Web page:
Pathologically, AD is characterized by two microscopic lesions that include senile plaques and neurofibrillary tangles (NFTs). Both lesions must be present in order to have a post-mortem diagnosis of AD, and one never occurs without the other. Senile plaques are extracellular deposits of beta-amyloid, a 40–42 amino acid peptide that is derived following the processing of the amyloid precursor protein (APP) by beta and gamma secretases. Once formed, beta-amyloid has the propensity to self-aggregate into β-sheet structures that deposit extracellularly forming senile plaques (Figure 1). More recently, the beta-amyloid hypothesis has been revised to the “toxic beta-amyloid oligomer” hypothesis to reconcile the apparent lack of correlation between beta-amyloid in plaques and cognitive impairment [4]. This reformulation of the amyloid cascade hypothesis focuses on oligomeric aggregates of beta-amyloid as the prime toxic species causing AD in part because this form of beta-amyloid strongly correlates with the severity of dementia [5,6]. In addition, this oligomeric form of beta-amyloid is highly toxic and is the trigger for the loss of synapses and neuronal damage [7,8] (See Figure 2).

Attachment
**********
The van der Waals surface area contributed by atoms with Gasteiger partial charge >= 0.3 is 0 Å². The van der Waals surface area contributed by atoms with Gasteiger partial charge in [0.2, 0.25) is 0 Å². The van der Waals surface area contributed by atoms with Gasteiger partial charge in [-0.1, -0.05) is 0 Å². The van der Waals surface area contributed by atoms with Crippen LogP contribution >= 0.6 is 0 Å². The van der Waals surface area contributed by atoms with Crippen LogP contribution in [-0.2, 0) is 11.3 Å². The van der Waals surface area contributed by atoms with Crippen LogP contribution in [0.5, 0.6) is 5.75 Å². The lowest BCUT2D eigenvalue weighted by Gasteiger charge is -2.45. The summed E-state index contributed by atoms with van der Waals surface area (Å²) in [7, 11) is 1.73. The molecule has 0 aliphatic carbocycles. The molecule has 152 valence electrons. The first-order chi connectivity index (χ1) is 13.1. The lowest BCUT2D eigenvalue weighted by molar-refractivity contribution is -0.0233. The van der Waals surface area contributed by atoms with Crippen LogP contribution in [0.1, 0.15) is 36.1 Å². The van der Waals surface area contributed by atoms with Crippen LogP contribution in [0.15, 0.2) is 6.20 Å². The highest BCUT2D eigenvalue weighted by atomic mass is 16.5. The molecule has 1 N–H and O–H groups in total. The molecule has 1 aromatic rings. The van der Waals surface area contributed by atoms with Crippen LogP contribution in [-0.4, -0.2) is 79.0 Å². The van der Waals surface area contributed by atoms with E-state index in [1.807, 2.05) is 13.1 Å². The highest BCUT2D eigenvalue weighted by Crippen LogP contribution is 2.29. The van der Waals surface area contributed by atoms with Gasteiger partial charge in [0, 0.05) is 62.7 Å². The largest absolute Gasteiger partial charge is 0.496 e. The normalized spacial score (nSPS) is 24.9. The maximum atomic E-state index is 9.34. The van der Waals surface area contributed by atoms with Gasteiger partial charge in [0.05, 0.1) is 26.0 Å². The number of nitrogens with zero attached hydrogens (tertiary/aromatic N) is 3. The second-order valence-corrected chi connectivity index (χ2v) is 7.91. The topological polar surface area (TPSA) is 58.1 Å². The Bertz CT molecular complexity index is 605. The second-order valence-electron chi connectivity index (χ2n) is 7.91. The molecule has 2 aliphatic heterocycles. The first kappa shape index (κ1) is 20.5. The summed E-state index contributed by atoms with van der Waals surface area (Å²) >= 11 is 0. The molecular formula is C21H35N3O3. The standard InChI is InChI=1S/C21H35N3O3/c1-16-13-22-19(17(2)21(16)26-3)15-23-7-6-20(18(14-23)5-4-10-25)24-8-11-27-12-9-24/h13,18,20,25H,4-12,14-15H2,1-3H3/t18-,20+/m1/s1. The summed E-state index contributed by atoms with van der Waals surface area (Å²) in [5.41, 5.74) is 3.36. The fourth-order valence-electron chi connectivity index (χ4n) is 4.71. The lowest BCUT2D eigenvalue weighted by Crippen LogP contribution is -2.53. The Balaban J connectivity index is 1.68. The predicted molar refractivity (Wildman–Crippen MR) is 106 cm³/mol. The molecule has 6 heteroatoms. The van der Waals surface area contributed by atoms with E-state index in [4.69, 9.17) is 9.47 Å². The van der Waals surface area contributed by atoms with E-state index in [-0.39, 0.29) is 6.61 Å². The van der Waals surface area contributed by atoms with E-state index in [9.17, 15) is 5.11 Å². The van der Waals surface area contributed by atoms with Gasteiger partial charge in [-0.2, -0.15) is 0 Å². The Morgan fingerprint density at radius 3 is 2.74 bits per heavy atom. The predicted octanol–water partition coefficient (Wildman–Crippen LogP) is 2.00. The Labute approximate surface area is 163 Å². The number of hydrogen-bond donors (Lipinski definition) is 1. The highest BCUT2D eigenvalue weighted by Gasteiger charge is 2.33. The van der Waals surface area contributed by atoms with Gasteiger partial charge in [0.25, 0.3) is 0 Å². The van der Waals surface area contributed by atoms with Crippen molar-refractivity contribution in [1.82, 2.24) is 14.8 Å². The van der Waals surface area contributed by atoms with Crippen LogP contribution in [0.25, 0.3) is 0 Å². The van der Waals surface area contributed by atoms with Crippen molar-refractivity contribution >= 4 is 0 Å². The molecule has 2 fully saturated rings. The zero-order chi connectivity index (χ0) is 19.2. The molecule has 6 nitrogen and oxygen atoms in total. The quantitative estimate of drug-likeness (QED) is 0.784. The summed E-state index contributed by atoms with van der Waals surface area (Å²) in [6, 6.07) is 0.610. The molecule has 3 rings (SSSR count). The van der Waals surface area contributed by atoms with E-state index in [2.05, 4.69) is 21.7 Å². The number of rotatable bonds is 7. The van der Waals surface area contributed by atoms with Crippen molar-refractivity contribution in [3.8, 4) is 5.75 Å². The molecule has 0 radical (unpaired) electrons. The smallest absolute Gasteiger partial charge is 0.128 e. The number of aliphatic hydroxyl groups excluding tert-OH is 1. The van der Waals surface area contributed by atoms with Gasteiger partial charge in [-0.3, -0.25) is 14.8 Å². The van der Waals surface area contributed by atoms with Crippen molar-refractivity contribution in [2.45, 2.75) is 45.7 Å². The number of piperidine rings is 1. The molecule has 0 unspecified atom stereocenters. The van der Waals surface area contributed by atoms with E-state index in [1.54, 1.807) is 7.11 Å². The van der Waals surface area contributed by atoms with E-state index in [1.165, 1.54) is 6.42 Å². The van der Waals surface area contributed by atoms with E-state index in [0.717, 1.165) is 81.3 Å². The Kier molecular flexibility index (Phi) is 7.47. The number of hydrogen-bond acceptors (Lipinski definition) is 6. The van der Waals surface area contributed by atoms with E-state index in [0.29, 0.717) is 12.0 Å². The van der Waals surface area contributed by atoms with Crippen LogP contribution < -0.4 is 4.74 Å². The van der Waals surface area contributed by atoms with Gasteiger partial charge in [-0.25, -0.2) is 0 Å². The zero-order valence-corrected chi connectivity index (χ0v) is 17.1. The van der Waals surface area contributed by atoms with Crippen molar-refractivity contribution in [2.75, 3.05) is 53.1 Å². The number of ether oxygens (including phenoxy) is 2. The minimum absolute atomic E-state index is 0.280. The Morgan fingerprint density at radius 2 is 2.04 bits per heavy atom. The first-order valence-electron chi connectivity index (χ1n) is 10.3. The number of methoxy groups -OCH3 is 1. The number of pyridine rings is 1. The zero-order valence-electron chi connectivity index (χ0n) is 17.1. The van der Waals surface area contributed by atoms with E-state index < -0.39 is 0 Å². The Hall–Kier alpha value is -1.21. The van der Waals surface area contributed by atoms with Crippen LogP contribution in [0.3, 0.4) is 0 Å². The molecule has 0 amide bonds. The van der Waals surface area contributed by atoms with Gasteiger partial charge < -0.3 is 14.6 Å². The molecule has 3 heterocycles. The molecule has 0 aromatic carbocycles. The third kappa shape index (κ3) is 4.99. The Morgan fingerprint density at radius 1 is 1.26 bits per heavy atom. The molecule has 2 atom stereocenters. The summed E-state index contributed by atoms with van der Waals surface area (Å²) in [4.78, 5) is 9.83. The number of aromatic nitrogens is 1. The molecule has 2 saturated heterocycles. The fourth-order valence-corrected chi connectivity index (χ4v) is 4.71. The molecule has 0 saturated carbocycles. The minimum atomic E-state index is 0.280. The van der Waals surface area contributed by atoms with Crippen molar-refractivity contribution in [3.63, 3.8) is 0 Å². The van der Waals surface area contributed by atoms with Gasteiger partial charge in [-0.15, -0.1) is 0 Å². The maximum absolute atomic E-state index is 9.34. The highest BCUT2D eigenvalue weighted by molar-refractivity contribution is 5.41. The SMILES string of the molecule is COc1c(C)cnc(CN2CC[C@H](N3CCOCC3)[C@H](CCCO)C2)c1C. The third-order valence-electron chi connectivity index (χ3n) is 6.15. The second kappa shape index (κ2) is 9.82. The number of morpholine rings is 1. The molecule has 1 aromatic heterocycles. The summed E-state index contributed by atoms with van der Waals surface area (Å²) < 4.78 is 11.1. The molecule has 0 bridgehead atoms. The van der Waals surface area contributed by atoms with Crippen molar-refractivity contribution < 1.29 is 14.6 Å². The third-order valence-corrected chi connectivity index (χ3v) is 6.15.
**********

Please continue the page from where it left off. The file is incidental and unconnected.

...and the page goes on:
Specifically, beta-amyloid dimers have been isolated from the cortex of human AD cases and were the most abundant beta-amyloid species identified [9]. Importantly, Jin et al. demonstrated that natural dimers isolated from the AD brain induced phosphorylation of tau and neuritic degeneration that can be prevented following passive immunization with several beta-amyloid antibodies [9]. The next step in this process will be to identify the potential mechanisms by which beta-amyloid dimers induce neuritic changes within the AD brain. It has been hypothesized that beta-amyloid acting as dimers or multimers interface with neuronal cell membranes to induce tau modifications and subsequent neurodegeneration [10].